Diversified financial products group, AMP Limited (ASX: AMP) has today reported a net profit of $383m for the six months to June 2012, up 11% compared to the previous year. Underlying profit, which excludes merger costs and some of the impact of market volatility was up 9% to $491m.
Meanwhile the dividend has been cut slightly, down from 14 cents in the last half of 2011 to 12.5 cents in 2012 mainly due to ongoing investment market volatility and the continued growth in demand for more capital intensive products. In other words, AMP is holding back some funds, should tough times continue or deteriorate further.
AMP’s merger with AXA certainly contributed to the upbeat profit and the company expects integration to be complete six months earlier than planned. An expected $150 million of cost savings are now being targeted – partly reflected in the lower costs which have fallen from 50.6% to 46.2%. The company expects costs to be down 2 or 3% for the full 2012 financial year.
The growth of Australia’s superannuation system continues to benefit AMP, with the company increasing its assets under management (AUM) for its low cost retail superannuation and retirement product, AMP Flexible Super, with AUM growing by $2.8 billion to $5.7 billion.
AMP’s Capital division has also increased total AUM to $123.2 billion, with investment performance offsetting net outflows.
The company continues to increase the number of its financial advisers, with 147 net new planners joining during the half. AMP now has 3,574 financial planners.
Meanwhile, consolidation in the wealth management space also continues with smaller rival IOOF Holdings (ASX: IOF) making a friendly takeover offer for Plan B Limited (ASX: PLB). Clearview Wealth (ASX: CVW) is apparently being circled by potential suitors, after rejecting a $220m offer by private equity manager Crescent Capital Partners Management.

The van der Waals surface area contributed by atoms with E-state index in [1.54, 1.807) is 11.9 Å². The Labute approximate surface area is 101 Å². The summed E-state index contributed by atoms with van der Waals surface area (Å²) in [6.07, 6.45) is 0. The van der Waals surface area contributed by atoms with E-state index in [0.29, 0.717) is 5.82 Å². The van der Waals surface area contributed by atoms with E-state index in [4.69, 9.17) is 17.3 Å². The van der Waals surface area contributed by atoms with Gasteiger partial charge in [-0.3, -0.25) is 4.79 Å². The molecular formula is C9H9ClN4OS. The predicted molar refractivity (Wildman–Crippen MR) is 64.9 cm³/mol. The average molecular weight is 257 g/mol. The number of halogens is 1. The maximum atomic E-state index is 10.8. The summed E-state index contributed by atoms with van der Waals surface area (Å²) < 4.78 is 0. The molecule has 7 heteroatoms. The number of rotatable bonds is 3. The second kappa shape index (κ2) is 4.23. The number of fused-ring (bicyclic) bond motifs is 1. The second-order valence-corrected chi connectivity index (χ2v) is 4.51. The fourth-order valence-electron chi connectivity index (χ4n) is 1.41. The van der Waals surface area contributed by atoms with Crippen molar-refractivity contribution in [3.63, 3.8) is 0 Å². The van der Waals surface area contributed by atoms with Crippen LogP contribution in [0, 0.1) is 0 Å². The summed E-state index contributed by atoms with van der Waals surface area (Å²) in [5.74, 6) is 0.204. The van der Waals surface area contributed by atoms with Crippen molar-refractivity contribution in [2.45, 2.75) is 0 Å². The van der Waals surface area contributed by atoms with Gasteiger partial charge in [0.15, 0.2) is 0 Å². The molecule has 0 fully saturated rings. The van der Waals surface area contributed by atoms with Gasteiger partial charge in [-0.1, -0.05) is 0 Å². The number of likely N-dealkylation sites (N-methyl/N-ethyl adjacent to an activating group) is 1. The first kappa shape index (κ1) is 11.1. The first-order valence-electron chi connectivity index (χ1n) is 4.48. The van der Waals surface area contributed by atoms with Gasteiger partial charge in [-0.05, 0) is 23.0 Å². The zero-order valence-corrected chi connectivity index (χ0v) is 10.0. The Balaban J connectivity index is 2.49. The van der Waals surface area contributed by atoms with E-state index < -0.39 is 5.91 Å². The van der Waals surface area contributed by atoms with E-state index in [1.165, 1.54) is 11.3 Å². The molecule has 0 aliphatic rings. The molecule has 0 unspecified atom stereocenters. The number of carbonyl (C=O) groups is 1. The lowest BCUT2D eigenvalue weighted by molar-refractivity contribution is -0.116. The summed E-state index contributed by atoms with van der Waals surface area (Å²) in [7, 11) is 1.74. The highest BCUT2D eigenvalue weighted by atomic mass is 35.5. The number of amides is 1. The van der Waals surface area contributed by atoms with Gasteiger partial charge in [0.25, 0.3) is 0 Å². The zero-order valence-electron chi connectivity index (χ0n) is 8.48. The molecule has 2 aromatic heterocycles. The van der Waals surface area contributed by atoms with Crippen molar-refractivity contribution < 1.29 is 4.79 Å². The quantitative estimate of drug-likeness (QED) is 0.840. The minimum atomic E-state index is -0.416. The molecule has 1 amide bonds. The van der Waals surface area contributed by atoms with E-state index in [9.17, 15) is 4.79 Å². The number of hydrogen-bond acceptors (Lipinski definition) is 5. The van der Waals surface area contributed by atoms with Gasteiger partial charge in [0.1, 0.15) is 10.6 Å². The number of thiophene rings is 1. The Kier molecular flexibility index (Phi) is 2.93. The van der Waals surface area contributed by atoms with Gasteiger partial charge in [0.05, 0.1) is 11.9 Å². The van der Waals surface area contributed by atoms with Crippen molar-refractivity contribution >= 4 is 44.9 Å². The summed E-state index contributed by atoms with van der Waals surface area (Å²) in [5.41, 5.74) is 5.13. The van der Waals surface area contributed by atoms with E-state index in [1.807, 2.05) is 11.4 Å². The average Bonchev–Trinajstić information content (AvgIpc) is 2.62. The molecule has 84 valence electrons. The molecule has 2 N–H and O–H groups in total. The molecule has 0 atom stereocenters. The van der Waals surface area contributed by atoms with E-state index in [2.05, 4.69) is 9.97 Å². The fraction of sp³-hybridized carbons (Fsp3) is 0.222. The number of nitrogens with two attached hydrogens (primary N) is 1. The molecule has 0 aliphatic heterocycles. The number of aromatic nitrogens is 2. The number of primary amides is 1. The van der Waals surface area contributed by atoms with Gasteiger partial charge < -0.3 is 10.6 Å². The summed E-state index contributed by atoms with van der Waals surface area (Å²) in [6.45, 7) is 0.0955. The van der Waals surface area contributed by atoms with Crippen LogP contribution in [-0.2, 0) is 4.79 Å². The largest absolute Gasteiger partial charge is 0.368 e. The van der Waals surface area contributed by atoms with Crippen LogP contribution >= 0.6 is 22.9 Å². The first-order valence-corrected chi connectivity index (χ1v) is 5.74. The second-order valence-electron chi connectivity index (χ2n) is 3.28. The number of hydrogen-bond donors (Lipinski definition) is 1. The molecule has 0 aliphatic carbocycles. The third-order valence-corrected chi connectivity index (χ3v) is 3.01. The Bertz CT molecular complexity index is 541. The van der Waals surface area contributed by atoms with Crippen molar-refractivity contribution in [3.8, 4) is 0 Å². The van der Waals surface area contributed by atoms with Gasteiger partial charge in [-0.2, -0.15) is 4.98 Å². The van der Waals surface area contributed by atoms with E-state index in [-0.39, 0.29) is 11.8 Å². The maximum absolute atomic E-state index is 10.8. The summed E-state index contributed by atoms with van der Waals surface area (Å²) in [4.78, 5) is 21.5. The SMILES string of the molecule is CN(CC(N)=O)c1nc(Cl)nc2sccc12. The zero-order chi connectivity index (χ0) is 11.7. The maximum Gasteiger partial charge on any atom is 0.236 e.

The introduction of the Federal government’s Future of Financial Advice reforms means many smaller licencees will have difficulty meeting the cost of the new compliance rules and the administration costs of running the business, hence the continued consolidation.
The Foolish bottom line
The carrot on the end of the stick is the increase in employee super contributions from the current 9% to 12% over the next few years, which is likely to result in a massive inflow of funds into superannuation, and a proportionate jump in fees for advising and managing on those funds. As the largest wealth manager in Australia, AMP looks well placed.
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Motley Fool writer/analyst Mike King doesn’t own shares in any companies mentioned. The Motley Fool‘s purpose is to help the world invest, better. Take Stock is The Motley Fool’s free investing newsletter. Packed with stock ideas and investing advice, it is essential reading for anyone looking to build and grow their wealth in the years ahead. Click here now to request your free subscription, whilst it’s still available. This article contains general investment advice only (under AFSL 400691). Authorised by Bruce Jackson.